As you can see, it’s much simpler to drive yourself to the woodland, if possible.
Trainline is one of the best online platforms for booking trains. By using Trainline, you can easily find the best available prices and times for your journey. We always use Trainline to book our train journeys in the UK and in Europe.
Where to Stay Near Hackfall Woods
Black Swan Inn
Budget to mid-range: located just outside of Masham, you can often find great deals for staying at the charming Black Swan Inn on Booking.com
Kings Head Hotel
Mid-range: located in Masham Town Square, Kings Head Hotel has been thoughtfully renovated to combine traditional Georgian splendour with modern day comforts
What to Wear and Pack
These are our gear essentials for visiting Hackfall Woods.
Osprey Skarab 30
The Osprey Skarab 30 is our go-to hiking backpack for day hikes. This well-designed unisex backpack is comfortable and spacious, so you’ll have plenty of space to pack everything without feeling the strain on your upper back.
Osprey Ultralight Raincover
A waterproof backpack cover is an absolute must when you’re adventuring outdoors. The Osprey Ultralight Raincover Medium is a high-quality waterproof cover that’ll keep your backpack bone dry.
GRAYL Reusable Water Bottle
The GRAYL GeoPress is the best water filter bottle that allows you to purify 710mL (12 ounces) of water. This bottle will make water safe to drink wherever you’re hiking.
BUFF Original Ecostretch
The BUFF Original Ecostretch is a great option when it comes to multifunctional headwear. We use the Ecostretch as a neck gaiter to keep the sun off our necks and it helps us keep warm in cooler climates.
To find out more about all of the gear that we use and recommend, read our guides about our favourite hiking gear, travel gear and camera gear. Otherwise, read our comprehensive travel packing checklist.
FAQs About Hackfall Woods
Below, you’ll find frequently asked questions about Hackfall Woods.
Is Hackfall Woods Free?
Who Designed Hackfall Woods?
Why Are There So Many Follies at Hackfall Woods?
William was certainly fond of a follie! He simply wanted to create lots of interesting Roman ruin-looking structures, which acted as talking points for when people visited and saw them.
Where Do You Park For Hackfall Woods?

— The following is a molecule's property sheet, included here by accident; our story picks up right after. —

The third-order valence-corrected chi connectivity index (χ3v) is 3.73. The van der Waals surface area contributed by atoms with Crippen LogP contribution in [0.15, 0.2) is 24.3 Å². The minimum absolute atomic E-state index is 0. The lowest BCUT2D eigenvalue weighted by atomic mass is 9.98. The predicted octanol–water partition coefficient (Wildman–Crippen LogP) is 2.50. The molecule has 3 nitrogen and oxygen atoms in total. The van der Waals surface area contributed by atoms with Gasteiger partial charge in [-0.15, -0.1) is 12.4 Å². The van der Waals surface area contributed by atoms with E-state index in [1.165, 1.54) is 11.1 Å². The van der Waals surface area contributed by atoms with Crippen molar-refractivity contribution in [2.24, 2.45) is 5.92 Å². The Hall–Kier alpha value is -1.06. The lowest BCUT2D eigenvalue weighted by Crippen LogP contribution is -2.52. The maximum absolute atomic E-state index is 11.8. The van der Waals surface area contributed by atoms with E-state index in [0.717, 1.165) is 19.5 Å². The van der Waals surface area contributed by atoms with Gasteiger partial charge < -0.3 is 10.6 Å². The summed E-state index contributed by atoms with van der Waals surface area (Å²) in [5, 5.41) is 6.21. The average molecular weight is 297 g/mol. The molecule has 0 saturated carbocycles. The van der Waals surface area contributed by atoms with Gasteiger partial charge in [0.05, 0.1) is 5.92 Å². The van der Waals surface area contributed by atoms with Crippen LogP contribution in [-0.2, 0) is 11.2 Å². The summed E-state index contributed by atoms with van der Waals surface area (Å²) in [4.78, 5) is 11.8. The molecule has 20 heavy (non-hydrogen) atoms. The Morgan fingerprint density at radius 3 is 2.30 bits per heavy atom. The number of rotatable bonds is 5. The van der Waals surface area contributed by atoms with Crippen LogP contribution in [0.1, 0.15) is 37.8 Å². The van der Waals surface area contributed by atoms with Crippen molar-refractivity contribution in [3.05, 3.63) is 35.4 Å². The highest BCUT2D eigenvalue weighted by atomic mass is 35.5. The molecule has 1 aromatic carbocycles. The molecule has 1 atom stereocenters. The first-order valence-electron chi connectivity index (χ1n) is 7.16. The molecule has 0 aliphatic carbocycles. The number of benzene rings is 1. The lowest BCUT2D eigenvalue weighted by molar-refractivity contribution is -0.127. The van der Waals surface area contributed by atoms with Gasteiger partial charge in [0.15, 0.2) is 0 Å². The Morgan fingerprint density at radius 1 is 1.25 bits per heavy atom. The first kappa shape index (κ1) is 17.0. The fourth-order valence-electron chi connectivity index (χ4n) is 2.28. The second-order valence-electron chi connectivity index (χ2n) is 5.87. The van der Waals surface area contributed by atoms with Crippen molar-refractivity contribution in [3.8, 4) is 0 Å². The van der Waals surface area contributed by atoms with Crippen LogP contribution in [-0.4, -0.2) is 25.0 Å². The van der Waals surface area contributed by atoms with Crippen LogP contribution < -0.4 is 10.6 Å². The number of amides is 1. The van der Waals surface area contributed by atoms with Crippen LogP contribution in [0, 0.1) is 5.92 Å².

You’ll park at Hackfall Woods Car Park.
How Long Is the Hackfall Woods Walk?
The Hackfall Explorer, which is the main circular walk around the woodland is around 7km (4.5 miles).
When Is Hackfall Woods Open?
There are no Hackfall Woods opening times. After all, it’s a woodland, albeit it’s an extravagant one! It’s open 24/7, 365 days of the year.
Are There Any Toilet Facilities at Hackfall Woods?
No, you’ll need to head to the nearby town of Masham.
Is Hackfall Woods Dog Friendly?
Is Hackfall Woods Good For Kids?
Yes, Hackfall Woods is great for kids and families. At the car park, you’ll find the ‘Nature Detectives Trail’ handout, which kids can use to explore and learn about the woodland.
Where to Eat and Drink?
There are no facilities or amenities in the woodland. You’ll need to head to Masham, where you’ll find plenty of nice pubs and a lovely cafe and tea room. Certainly, we recommend visiting Masham – it’s a charming town.
Read more: Masham Things to Do Guide – this is your one-stop resource for Masham tourist information
How Can You Help Preserve Hackfall Woods?
The usual leave no trace business.
Other Yorkshire Dales Guides
Best Villages to See in the Yorkshire Dales
- Grassington: Everything You Need to Know About Grassington
- Hawes: The 16 Best Things To Do In Hawes
- Ingleton: 10 Awesome Things To Do In Ingleton
- Buckden: The 5 Best Things To Do In Buckden, Yorkshire
- Keld: The 5 Best Things To Do in Keld, North Yorkshire
- Clapham: The Top 13 Things To Do During A Visit to Clapham, Yorkshire
- Ribblehead: 15 Awesome Things To Do In Ribblehead
Bonus Tips About Visiting Hackfall Woods
- Consider a Masham to Hackfall Woods Walk: when it comes to Masham walks, there are two routes that explore Hackfall Woods from the quaint town. For a longer walk involving the woodland, consider the Masham to Hackfall Woods out and back walk or circular walk.
- Flower walks in North Yorkshire: consider any woodland walk at Hackfall Woods as one of the best walks for seeing bluebells in Spring.
- Explore more of Nidderdale AONB: make sure to visit Brimham Rocks, Stump Cross Caverns, How Stean Gorge, Fewston Reservoir, Swinsty Reservoir, Swinton Estate, Fountains Abbey and Studley Royal.
Please leave us a comment below – we’d love to hear from you!